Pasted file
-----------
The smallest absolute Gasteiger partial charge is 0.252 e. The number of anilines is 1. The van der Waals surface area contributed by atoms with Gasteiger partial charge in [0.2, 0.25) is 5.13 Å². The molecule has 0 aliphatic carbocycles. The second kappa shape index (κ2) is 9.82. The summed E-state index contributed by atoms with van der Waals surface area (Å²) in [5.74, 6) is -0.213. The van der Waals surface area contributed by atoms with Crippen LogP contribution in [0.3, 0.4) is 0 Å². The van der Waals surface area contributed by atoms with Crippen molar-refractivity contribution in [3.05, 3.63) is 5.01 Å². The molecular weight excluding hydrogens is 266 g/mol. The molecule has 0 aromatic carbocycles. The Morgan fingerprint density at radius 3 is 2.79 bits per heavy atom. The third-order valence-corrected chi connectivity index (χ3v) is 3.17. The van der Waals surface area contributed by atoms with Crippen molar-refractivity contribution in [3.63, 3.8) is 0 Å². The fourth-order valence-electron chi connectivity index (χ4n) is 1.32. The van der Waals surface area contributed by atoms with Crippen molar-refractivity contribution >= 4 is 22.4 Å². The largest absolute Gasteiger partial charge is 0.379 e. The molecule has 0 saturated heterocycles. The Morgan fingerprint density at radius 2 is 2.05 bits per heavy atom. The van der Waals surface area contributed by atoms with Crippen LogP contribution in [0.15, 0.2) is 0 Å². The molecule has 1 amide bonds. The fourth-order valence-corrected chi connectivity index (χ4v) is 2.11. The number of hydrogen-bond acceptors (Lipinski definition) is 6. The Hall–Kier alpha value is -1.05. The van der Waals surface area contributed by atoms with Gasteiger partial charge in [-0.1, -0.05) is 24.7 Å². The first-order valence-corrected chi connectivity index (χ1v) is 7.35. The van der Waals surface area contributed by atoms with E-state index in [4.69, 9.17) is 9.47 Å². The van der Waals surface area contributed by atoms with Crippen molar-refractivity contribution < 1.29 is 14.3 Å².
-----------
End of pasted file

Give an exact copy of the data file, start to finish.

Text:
The smallest absolute Gasteiger partial charge is 0.252 e. The number of anilines is 1. The van der Waals surface area contributed by atoms with Gasteiger partial charge in [0.2, 0.25) is 5.13 Å². The molecule has 0 aliphatic carbocycles. The second kappa shape index (κ2) is 9.82. The summed E-state index contributed by atoms with van der Waals surface area (Å²) in [5.74, 6) is -0.213. The van der Waals surface area contributed by atoms with Crippen LogP contribution in [0.3, 0.4) is 0 Å². The van der Waals surface area contributed by atoms with Crippen molar-refractivity contribution in [3.05, 3.63) is 5.01 Å². The molecular weight excluding hydrogens is 266 g/mol. The molecule has 0 aromatic carbocycles. The Morgan fingerprint density at radius 3 is 2.79 bits per heavy atom. The third-order valence-corrected chi connectivity index (χ3v) is 3.17. The van der Waals surface area contributed by atoms with Crippen molar-refractivity contribution in [3.63, 3.8) is 0 Å². The fourth-order valence-electron chi connectivity index (χ4n) is 1.32. The van der Waals surface area contributed by atoms with Crippen molar-refractivity contribution >= 4 is 22.4 Å². The largest absolute Gasteiger partial charge is 0.379 e. The molecule has 0 saturated heterocycles. The Morgan fingerprint density at radius 2 is 2.05 bits per heavy atom. The van der Waals surface area contributed by atoms with Crippen LogP contribution in [0.15, 0.2) is 0 Å². The molecule has 1 amide bonds. The fourth-order valence-corrected chi connectivity index (χ4v) is 2.11. The number of hydrogen-bond acceptors (Lipinski definition) is 6. The Hall–Kier alpha value is -1.05. The van der Waals surface area contributed by atoms with Gasteiger partial charge in [-0.1, -0.05) is 24.7 Å². The first-order valence-corrected chi connectivity index (χ1v) is 7.35. The van der Waals surface area contributed by atoms with E-state index in [4.69, 9.17) is 9.47 Å². The van der Waals surface area contributed by atoms with Crippen molar-refractivity contribution < 1.29 is 14.3 Å².